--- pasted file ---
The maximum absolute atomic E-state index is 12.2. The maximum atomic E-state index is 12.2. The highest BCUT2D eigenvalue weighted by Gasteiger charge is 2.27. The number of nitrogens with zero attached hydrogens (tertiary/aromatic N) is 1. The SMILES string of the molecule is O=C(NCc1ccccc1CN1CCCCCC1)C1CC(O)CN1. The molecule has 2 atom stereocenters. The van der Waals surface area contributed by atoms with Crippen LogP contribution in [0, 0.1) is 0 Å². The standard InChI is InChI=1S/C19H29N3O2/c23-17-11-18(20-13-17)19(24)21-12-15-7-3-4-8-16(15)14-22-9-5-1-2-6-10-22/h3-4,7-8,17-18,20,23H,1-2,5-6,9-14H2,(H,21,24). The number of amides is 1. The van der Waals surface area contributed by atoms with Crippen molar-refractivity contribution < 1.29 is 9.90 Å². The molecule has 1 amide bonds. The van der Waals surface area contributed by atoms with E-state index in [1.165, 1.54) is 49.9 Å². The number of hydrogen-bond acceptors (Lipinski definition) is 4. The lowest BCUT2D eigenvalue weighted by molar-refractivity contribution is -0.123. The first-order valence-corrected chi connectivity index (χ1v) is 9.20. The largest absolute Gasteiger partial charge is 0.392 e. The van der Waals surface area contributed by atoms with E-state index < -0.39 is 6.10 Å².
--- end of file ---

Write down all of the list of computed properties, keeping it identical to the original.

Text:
The maximum absolute atomic E-state index is 12.2. The maximum atomic E-state index is 12.2. The highest BCUT2D eigenvalue weighted by Gasteiger charge is 2.27. The number of nitrogens with zero attached hydrogens (tertiary/aromatic N) is 1. The SMILES string of the molecule is O=C(NCc1ccccc1CN1CCCCCC1)C1CC(O)CN1. The molecule has 2 atom stereocenters. The van der Waals surface area contributed by atoms with Crippen LogP contribution in [0, 0.1) is 0 Å². The standard InChI is InChI=1S/C19H29N3O2/c23-17-11-18(20-13-17)19(24)21-12-15-7-3-4-8-16(15)14-22-9-5-1-2-6-10-22/h3-4,7-8,17-18,20,23H,1-2,5-6,9-14H2,(H,21,24). The number of amides is 1. The van der Waals surface area contributed by atoms with Crippen molar-refractivity contribution < 1.29 is 9.90 Å². The molecule has 1 amide bonds. The van der Waals surface area contributed by atoms with E-state index in [1.165, 1.54) is 49.9 Å². The number of hydrogen-bond acceptors (Lipinski definition) is 4. The lowest BCUT2D eigenvalue weighted by molar-refractivity contribution is -0.123. The first-order valence-corrected chi connectivity index (χ1v) is 9.20. The largest absolute Gasteiger partial charge is 0.392 e. The van der Waals surface area contributed by atoms with E-state index < -0.39 is 6.10 Å².